Lonesome Onry and Mean

Lonesome Onry and Mean: Delbert McClinton Should Go Honky-Tonkin' More Often

LOM has been listening to Delbert McClinton's new album Acquired Taste (New West), which hits stores next Tuesday, quite a bit lately. We've always been a fan of Delbert's and consider him to be one of the leading proponents of what we consider Texas music. Much like Doug Sahm, the Fort Worth native has always had blues, country and rock mixed up in the proper Texas proportions, and for us, that's Texas music.

LOM will never forget the first time we heard McClinton's album Victim of Life's Circumstances. By 1975, Austin was just crawling with hippies in cowboy hats and pearl-snap shirts. But McClinton never fit that mold, and Victim pretty much put the nail in the coffin as far as our being part of the Cosmic Cowboy music world. There just wasn't - and isn't - a false note on that album, and it was Texas to the bone. It was, in fact, roadhouse music, and it was no fluke that one of the songs was titled "Honky Tonkin' (Guess I Done Me Some)."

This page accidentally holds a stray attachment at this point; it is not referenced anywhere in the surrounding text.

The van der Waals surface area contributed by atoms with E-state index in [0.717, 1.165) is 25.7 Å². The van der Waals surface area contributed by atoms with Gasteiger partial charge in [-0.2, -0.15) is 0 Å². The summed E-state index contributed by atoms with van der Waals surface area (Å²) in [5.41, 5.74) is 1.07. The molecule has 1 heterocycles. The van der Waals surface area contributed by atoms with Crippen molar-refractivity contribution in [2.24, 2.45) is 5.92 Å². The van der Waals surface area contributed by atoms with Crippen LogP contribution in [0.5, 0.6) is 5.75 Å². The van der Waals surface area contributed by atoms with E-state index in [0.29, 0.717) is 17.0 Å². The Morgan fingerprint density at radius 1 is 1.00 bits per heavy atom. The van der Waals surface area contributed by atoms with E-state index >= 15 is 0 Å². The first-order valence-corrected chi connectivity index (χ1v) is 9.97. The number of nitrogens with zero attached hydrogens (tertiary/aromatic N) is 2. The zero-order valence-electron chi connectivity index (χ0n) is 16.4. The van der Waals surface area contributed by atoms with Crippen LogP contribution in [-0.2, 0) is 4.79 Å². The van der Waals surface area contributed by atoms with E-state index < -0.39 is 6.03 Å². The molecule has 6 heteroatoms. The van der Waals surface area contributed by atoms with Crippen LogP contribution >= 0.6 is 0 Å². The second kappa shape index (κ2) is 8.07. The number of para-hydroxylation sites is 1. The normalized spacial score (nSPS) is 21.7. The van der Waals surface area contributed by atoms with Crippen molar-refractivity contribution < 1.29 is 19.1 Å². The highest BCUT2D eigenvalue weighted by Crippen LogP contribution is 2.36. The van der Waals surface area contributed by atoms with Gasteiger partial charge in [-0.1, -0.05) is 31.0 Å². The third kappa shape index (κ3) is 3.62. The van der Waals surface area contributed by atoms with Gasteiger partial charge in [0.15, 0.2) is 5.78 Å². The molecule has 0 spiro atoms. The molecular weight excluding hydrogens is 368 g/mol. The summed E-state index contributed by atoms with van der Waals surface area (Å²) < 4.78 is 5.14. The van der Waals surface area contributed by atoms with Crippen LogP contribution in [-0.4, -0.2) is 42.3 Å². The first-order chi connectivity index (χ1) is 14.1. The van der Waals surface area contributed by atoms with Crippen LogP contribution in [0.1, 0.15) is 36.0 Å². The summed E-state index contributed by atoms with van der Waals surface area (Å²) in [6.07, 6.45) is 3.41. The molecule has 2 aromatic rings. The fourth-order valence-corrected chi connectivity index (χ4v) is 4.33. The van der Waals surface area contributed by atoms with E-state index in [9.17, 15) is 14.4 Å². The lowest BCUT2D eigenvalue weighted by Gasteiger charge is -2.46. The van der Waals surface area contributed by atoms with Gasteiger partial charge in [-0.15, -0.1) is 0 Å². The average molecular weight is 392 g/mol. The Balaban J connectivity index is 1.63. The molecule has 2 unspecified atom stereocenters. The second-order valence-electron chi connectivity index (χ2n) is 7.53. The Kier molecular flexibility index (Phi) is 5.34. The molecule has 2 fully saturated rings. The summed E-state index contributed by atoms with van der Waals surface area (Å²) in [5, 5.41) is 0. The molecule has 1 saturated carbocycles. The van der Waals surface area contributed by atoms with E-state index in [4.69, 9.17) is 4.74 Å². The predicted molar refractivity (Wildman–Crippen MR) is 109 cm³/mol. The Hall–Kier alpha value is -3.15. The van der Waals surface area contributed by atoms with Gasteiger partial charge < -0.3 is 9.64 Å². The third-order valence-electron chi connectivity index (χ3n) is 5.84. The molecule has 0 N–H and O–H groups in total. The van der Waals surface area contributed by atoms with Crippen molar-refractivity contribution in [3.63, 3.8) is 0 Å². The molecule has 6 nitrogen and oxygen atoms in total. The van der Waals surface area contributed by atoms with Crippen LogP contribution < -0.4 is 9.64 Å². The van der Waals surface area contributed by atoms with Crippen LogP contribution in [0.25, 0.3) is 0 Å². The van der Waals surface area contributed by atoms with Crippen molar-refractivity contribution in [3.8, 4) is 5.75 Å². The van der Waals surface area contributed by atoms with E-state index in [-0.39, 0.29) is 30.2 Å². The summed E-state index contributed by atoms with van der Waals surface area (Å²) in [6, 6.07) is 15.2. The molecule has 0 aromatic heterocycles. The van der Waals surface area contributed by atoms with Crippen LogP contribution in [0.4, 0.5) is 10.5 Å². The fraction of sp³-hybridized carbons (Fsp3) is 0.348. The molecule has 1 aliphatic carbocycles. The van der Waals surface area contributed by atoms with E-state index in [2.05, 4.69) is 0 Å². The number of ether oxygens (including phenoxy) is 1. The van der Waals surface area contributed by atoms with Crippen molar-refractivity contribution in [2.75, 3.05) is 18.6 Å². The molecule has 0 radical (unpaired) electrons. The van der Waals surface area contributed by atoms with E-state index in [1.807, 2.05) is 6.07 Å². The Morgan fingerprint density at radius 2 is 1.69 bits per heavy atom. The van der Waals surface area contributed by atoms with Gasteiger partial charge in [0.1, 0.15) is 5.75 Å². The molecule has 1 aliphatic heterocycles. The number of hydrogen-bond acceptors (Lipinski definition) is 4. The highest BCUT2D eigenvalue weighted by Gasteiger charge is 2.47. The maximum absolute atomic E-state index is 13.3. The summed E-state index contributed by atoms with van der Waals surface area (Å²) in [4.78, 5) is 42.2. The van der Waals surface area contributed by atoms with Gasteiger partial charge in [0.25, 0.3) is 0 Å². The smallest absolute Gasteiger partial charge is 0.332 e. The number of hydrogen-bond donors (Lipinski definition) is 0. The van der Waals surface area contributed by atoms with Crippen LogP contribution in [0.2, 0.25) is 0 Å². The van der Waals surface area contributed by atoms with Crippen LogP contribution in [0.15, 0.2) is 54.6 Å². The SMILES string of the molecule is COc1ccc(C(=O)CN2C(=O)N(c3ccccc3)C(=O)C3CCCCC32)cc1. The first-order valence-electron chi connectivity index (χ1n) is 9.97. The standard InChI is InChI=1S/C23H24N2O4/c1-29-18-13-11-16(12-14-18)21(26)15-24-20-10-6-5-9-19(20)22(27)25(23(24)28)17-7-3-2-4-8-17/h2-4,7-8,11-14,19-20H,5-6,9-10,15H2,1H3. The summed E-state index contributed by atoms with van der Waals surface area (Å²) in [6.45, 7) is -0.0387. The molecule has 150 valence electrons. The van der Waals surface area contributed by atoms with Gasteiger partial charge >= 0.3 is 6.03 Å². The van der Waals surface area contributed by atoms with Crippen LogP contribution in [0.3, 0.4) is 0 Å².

LOM hasn't been a particularly big fan of McClinton's more recent work, but hearing Acquired Taste for the first time, we were stunned by the third track, a stone-cold honky-tonk song,

"Can't Nobody Say I Didn't Try."

"Can't Nobody Say I Didn't Try."

It's been on repeat in our CD player and our mind ever since we heard it.

It's the only country song on the album, but it got LOM to wondering why McClinton has never done an entire album of similar material. We suppose after so many years in the business, he has enough sense to know that honky-tonk is never going to be a huge market, but after hearing "Can't Nobody," we still wish he'd just do it anyhow.

Just give the track a listen and tell us you don't think he could pull it off. The guy's as honky-tonk as George Jones.

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William Michael Smith